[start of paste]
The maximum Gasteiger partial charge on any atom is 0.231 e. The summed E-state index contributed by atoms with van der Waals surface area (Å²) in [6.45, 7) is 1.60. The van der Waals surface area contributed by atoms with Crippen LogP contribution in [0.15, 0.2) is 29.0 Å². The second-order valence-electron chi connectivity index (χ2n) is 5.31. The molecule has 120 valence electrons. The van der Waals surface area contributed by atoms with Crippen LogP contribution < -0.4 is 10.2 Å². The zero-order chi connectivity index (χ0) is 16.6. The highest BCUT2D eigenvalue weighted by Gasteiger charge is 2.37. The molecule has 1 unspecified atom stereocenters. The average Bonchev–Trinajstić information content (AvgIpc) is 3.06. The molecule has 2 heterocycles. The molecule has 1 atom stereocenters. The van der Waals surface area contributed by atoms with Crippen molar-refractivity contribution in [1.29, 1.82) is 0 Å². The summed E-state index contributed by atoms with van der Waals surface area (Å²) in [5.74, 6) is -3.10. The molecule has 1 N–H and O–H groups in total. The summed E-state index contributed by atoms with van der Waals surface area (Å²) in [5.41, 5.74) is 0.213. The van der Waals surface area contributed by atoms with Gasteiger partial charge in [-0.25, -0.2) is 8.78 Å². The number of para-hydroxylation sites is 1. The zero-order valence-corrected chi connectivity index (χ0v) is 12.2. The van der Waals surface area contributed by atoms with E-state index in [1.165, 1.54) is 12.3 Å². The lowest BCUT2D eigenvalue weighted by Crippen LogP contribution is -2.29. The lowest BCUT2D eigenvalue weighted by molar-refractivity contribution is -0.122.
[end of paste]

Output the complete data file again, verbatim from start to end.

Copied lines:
The maximum Gasteiger partial charge on any atom is 0.231 e. The summed E-state index contributed by atoms with van der Waals surface area (Å²) in [6.45, 7) is 1.60. The van der Waals surface area contributed by atoms with Crippen LogP contribution in [0.15, 0.2) is 29.0 Å². The second-order valence-electron chi connectivity index (χ2n) is 5.31. The molecule has 120 valence electrons. The van der Waals surface area contributed by atoms with Crippen LogP contribution < -0.4 is 10.2 Å². The zero-order chi connectivity index (χ0) is 16.6. The highest BCUT2D eigenvalue weighted by Gasteiger charge is 2.37. The molecule has 1 unspecified atom stereocenters. The average Bonchev–Trinajstić information content (AvgIpc) is 3.06. The molecule has 2 heterocycles. The molecule has 1 atom stereocenters. The van der Waals surface area contributed by atoms with Crippen molar-refractivity contribution in [1.29, 1.82) is 0 Å². The summed E-state index contributed by atoms with van der Waals surface area (Å²) in [5.74, 6) is -3.10. The molecule has 1 N–H and O–H groups in total. The summed E-state index contributed by atoms with van der Waals surface area (Å²) in [5.41, 5.74) is 0.213. The van der Waals surface area contributed by atoms with Gasteiger partial charge in [-0.25, -0.2) is 8.78 Å². The number of para-hydroxylation sites is 1. The zero-order valence-corrected chi connectivity index (χ0v) is 12.2. The van der Waals surface area contributed by atoms with E-state index in [1.165, 1.54) is 12.3 Å². The lowest BCUT2D eigenvalue weighted by Crippen LogP contribution is -2.29. The lowest BCUT2D eigenvalue weighted by molar-refractivity contribution is -0.122.